Performance Standards in Need-Based Student Aid

46 Pages Posted: 10 Oct 2016 Last revised: 25 Jul 2021

See all articles by Judith Scott-Clayton

Judith Scott-Clayton

Columbia University

Lauren Schudde

University of Texas at Austin - Department of Educational Administration

Date Written: October 2016


College attendance is a risky investment. But students may not recognize when they are at risk for failure, and financial aid introduces the possibility for moral hazard. Academic performance standards can serve three roles in this context: signaling expectations for success, providing incentives for increased student effort, and limiting financial losses. Such standards have existed in federal need-based aid programs for nearly 40 years in the form of Satisfactory Academic Progress (SAP) requirements, yet have received virtually no academic attention. In this paper, we sketch a simple model to illustrate not only student responses to standards but also the tradeoffs faced by a social planner weighing whether to set performance standards in the context of need-based aid. We then use regression discontinuity and difference-in-difference designs to examine the consequences of SAP failure. In line with theoretical predictions, we find heterogeneous effects in the short term, with negative impacts on persistence but positive effects on grades for students who remain enrolled. After three years, the negative effects appear to dominate. Effects on credits attempted are 2–3 times as large as effects on credits earned, suggesting that standards increase the efficiency of aid expenditures. But it also appears to exacerbate inequality in higher education by pushing out low-performing low-income students faster than their equally low-performing, but higher-income peers.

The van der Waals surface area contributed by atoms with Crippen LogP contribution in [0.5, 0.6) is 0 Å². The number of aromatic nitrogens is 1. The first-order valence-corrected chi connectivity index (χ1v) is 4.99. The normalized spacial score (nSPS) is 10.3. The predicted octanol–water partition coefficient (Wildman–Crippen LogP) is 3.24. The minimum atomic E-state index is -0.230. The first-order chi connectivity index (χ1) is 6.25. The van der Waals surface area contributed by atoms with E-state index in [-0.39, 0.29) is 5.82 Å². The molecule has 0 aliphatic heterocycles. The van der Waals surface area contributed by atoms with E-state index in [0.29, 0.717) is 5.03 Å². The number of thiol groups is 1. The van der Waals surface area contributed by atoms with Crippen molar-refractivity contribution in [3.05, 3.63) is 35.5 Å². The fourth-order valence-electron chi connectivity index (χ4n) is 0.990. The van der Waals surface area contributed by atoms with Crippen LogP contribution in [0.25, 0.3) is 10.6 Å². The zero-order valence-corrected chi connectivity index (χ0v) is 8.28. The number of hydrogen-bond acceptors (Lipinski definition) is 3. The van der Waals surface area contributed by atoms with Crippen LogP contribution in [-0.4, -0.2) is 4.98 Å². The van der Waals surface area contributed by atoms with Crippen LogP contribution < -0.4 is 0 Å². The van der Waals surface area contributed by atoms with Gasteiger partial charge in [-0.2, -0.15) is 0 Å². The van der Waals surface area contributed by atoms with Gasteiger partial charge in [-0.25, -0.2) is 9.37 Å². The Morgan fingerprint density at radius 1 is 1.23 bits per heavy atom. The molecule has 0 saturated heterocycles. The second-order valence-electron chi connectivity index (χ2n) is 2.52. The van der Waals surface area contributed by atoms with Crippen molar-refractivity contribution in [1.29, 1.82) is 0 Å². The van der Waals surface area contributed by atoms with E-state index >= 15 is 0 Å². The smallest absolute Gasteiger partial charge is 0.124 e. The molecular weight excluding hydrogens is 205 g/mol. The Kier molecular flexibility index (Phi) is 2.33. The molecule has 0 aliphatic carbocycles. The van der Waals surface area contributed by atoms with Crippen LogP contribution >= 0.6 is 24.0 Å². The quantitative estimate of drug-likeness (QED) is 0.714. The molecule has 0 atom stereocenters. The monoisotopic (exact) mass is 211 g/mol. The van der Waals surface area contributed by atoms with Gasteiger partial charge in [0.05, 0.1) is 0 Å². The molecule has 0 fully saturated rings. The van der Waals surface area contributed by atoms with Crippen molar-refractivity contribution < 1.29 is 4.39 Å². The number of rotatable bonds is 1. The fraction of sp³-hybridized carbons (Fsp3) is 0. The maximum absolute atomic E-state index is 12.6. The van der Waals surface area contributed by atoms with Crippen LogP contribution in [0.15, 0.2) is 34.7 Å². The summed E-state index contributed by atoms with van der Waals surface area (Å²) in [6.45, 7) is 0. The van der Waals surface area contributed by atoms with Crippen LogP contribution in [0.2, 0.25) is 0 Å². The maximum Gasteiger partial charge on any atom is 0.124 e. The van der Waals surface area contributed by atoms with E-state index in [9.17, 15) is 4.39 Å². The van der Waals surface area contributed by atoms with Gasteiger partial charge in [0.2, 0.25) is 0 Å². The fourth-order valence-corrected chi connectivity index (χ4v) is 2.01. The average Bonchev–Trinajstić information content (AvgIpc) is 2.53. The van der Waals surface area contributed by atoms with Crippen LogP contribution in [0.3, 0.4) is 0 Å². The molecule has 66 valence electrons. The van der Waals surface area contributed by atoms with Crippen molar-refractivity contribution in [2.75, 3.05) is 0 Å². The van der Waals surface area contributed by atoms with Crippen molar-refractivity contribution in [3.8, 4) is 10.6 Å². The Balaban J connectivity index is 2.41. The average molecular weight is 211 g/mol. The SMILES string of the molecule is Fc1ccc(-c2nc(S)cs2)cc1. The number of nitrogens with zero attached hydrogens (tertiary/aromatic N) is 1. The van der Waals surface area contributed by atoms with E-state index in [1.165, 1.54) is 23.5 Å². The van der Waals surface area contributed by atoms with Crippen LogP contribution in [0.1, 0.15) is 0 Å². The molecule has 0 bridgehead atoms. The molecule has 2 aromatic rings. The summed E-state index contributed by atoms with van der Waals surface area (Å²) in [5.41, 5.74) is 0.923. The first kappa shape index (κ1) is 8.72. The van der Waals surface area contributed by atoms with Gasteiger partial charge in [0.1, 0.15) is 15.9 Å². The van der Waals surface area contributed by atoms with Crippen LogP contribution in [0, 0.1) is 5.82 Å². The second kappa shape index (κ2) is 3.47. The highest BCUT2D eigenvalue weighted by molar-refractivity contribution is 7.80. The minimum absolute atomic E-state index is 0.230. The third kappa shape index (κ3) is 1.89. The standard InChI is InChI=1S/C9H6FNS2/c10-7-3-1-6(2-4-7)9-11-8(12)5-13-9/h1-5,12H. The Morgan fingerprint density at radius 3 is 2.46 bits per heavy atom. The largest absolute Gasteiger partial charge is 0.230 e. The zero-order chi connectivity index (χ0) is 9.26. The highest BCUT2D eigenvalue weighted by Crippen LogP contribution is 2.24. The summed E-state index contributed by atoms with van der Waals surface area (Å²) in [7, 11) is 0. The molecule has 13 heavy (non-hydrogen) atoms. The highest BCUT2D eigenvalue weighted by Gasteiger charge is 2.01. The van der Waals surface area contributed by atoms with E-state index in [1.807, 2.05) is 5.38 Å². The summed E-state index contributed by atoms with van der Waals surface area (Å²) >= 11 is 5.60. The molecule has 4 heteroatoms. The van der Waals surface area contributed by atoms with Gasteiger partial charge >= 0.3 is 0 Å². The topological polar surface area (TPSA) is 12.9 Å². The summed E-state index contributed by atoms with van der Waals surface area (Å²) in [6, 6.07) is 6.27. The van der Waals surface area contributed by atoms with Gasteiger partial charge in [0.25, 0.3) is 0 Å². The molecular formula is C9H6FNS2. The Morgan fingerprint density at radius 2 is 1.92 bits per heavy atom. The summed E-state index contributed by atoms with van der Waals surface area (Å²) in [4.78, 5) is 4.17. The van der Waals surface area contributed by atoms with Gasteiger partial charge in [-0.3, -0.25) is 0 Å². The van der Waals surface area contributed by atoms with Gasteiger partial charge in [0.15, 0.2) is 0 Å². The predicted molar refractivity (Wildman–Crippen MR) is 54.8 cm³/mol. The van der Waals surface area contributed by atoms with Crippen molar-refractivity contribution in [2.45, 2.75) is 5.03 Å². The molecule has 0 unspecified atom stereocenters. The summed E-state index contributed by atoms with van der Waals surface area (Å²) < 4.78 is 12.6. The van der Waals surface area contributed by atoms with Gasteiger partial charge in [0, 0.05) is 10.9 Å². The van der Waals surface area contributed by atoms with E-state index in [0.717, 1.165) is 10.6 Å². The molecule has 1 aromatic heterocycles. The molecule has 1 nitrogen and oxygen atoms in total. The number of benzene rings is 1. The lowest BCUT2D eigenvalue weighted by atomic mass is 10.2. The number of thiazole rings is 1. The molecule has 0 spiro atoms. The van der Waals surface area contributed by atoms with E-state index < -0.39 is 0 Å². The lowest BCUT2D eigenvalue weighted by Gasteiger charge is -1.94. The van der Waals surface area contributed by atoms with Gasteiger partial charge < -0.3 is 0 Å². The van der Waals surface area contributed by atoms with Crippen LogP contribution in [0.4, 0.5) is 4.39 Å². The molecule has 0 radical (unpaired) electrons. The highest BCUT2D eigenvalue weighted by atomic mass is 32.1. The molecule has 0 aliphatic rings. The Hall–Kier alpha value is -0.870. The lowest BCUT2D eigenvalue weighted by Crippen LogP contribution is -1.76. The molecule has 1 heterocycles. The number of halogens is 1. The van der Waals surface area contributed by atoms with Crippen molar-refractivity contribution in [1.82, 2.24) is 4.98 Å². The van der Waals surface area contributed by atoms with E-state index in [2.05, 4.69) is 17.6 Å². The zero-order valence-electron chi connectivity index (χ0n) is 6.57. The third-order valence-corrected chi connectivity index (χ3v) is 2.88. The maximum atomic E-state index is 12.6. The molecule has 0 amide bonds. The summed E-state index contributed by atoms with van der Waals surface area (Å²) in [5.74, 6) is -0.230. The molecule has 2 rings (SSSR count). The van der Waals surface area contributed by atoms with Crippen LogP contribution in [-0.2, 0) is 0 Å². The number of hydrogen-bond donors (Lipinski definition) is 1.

Suggested Citation

Scott-Clayton, Judith and Schudde, Lauren, Performance Standards in Need-Based Student Aid (October 2016). NBER Working Paper No. w22713, Available at SSRN:

Lauren Schudde

University of Texas at Austin - Department of Educational Administration ( email )

Austin, TX 78712
United States

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